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I Heart My New Embosser

I just received my first embosser and I'm wondering why I've never had one before! This really classes everything up. Mine says "sarahheartsdesign" and I'm using it on cards I'm making. I ordered through the Paper Source (I heart them). Now that I have the embosser, if I want another design all I have to do is order the plate. I can't decide if I should get one with my initials or one with my address, or maybe both!

Frank Furness: Train Station Architect

I was taking the train from NYC last month (so relaxing) and reading Amtrak's magazine when a short little blurb on architect Frank Furness grabbed my attention. With the article was a picture of this pretty station in Wilmington, Delaware:
The station was completed in 1908 and was part of a major upgrade by the Pennsylvania Railroad Company. This year the Friends of Furness are celebrating the station's 100th anniversary. The original 1908 renovation included raised tracks to eliminate dangerous foot and pedestrian crossings (good idea). The design had to support the weight of the tracks and trains above the concourse level and to do this Furness built a grid of steel columns and truss work that was left exposed. I wish I could find pictures of the interior, guess I'll just have to pass through someday. I love train stations, the hustle and bustle and romantic idea of travel that doesn't include a pat down or security check.

I tried to find out more about Furness and his work on different train stations but have come up a little empty handed. Via that A1 source of information
Wikipedia, I found the following: "During his career, Furness designed over four hundred buildings including banks, churches, synagogues, railway stations for the Pennsylvania and Baltimore & Ohio railroads, and numerous stone mansions in Philadelphia and along Philadelphia's Main Line, as well as a handful of commissioned houses at the New Jersey seashore, Washington, D.C., New York state, and Chicago, Illinois." I did also find out that there is a biography about Furness and a collection of his works that I'll have to add to my reading list. Until then, happy and relaxing travels to you.

Logan Airport Terminal C

I'm on an airline kick this week. In Terminal C of Logan Airport in Boston there is a wall of mirrors that is very fun to watch people walk by. It's on the top floor, departures, by the Legal Seafood. If you're passing through, walk by to check it out.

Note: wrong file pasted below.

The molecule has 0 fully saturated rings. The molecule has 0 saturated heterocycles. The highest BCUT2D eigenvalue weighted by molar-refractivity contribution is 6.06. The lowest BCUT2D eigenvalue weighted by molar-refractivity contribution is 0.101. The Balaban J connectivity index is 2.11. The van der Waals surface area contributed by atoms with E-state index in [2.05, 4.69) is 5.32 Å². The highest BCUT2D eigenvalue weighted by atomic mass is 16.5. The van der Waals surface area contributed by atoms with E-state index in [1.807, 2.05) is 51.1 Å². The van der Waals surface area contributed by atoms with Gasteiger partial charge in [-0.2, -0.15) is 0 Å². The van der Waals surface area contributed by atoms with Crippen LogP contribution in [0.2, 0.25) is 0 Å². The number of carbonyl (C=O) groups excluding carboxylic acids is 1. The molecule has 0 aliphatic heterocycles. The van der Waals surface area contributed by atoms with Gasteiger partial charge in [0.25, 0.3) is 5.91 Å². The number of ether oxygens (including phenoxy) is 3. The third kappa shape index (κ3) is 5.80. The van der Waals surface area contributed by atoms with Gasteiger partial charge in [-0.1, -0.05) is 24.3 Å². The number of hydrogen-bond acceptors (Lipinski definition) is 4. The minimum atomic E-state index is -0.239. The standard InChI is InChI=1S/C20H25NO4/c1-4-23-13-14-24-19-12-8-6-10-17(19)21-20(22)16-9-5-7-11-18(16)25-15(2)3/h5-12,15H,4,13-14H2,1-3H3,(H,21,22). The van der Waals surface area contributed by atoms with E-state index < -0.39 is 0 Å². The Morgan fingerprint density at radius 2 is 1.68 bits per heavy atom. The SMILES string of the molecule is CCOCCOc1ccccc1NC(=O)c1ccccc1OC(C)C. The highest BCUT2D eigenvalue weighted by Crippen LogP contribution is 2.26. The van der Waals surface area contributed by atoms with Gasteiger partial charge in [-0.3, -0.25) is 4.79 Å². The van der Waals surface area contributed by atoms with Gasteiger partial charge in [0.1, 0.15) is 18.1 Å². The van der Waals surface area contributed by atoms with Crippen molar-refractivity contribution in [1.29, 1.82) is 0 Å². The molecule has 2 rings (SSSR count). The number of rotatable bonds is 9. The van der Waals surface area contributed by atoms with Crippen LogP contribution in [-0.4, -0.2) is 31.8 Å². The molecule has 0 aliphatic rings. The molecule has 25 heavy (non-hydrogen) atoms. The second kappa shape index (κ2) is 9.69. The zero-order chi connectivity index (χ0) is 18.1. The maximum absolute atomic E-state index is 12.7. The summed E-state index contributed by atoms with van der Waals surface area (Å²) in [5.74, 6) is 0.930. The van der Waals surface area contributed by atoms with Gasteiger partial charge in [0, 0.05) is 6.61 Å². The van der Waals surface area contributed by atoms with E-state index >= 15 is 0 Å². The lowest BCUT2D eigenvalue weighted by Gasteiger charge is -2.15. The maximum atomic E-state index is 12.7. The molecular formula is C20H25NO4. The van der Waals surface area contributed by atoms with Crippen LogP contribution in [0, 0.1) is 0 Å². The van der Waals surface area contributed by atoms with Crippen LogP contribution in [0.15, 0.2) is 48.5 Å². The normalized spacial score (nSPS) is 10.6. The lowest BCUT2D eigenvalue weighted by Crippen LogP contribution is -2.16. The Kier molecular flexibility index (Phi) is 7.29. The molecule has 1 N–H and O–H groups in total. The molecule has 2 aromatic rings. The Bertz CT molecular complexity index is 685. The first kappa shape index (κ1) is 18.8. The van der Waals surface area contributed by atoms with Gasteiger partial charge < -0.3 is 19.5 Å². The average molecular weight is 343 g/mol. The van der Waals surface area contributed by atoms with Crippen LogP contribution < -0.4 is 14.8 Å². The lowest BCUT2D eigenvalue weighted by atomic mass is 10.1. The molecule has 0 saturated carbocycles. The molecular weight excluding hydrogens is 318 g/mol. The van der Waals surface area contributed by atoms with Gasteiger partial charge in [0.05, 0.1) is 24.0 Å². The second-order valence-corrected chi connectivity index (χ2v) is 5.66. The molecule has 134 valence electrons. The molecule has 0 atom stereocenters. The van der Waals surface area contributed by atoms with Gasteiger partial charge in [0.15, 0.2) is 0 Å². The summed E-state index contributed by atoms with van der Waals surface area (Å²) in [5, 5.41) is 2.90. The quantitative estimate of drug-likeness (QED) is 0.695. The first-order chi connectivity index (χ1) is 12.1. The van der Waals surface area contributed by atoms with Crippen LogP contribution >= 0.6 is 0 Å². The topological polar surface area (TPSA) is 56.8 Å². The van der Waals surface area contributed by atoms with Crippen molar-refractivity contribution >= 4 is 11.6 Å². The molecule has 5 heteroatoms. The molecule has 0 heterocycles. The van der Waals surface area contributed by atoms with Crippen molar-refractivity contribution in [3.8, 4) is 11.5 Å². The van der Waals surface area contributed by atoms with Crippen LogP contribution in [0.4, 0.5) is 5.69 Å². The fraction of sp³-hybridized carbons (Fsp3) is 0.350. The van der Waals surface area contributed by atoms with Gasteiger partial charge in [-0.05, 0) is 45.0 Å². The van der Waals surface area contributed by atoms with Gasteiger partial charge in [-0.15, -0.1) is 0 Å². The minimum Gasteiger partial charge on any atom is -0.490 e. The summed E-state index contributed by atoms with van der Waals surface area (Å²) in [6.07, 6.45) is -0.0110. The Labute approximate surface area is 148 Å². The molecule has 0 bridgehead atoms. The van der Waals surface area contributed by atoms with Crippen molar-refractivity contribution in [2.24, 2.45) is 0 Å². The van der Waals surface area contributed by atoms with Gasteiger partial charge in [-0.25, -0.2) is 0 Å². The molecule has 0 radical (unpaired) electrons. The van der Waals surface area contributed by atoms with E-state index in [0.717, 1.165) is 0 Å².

American Airlines Logo: Heart It!

I really have a new appreciation for American Airlines' identity with all the flying I've been doing. It started back in February at Logan Airport with the photo above. And continued at LAX when I saw a hangar for AA with this eagle:
Vignelli Associates designed the AA eagle logo in 1967 and according to Wikipedia:

"American's early liveries varied widely, but a common livery was adopted in the 1930s, featuring an eagle painted on the fuselage. The eagle became a symbol of the company and inspired the name of American Eagle Airlines. Propeller aircraft featured an international orange lightning bolt running down the length of the fuselage, which was replaced by a simpler orange stripe with the introduction of jets.
In the late 1960s, American commissioned an industrial designer to develop a new livery. The original design called for a red, white, and blue stripe on the fuselage, and a simple "AA" logo, without an eagle, on the tail. However, American's employees revolted when the livery was made public, and launched a "Save the Eagle" campaign similar to the "Save the Flying Red Horse" campaign at Mobil. Eventually, the designer caved in and created a highly stylized eagle, which remains the company's logo to this day. In 1999, American painted a new Boeing 757 in its 1959 international orange livery. There is a Boeing 737-800 painted in the retro AstroJet livery.American is the only major U.S. airline that leaves the majority of its aircraft surfaces unpainted. This was because C. R. Smith hated painted aircraft, and refused to use any liveries that involved painting the entire plane. Robert "Bob" Crandall later justified the distinctive natural metal finish by noting that less paint reduced the aircraft's weight, thus saving on fuel costs. Eastern Air Lines and US Airways have also maintained unpainted airplanes in the past."I'm a fan of the silver jets (Hi, have we met? I love silver, sparkly things). If you're a fan of AA check out this site for apparel!

The Letter S Part Three

One of my new hobbies has become finding the letter S in unexpected places and I've done it again! This S is from some detail around a window on an old apartment building. I love the flow and the background detail that looks a little like leaves to me.

Morning's First Cup Packaging

I'm not a big tea drinker but the packaging of Morning's First Cup makes me want to start. I spotted this in a specialty shop in New York and have not seen it since. It's hard to find online but I did find this link that sells it. I love the simple box, colors, and silhouette used. On top of all that, each tea bag tag has sayings like "With each sunrise, we start anew," and "I'd like mornings better if they started later." Cute!

Poster Art By Rick Doubleday

Today I thought I'd feature some work by a fellow runner and my professor, Rick Doubleday. Rick was kind enough to share some if his recent poster designs with me. They include a poster commemorating the Sichuan earthquake, a talk he gave in Germany, an upcoming exhibition in Guatemala and an upcoming lecture in Japan. I really love the color choice and layering in the pieces. I especially enjoy the Tama Art poster's use of different patterns.

Rick's website: "Richard B. Doubleday design is the synthesis of form and content and their interrelationships. My work relies on the knowledge of visual sensitivity, personal vision, intellect and typographic principles to assess each problem and answer with an appropriate solution."

From August 18-29 there will be an exhibition of Rick's work at the Universidad Rafael Landívar, Guatemala, for the 35th Anniversary of the foundation of Architecture and Design Faculty. The poster commemorating the recent Sichuan earthquake in China will appear in two publications and an exhibition, which will coincide with the opening of the Beijing Olympic Games (have you heard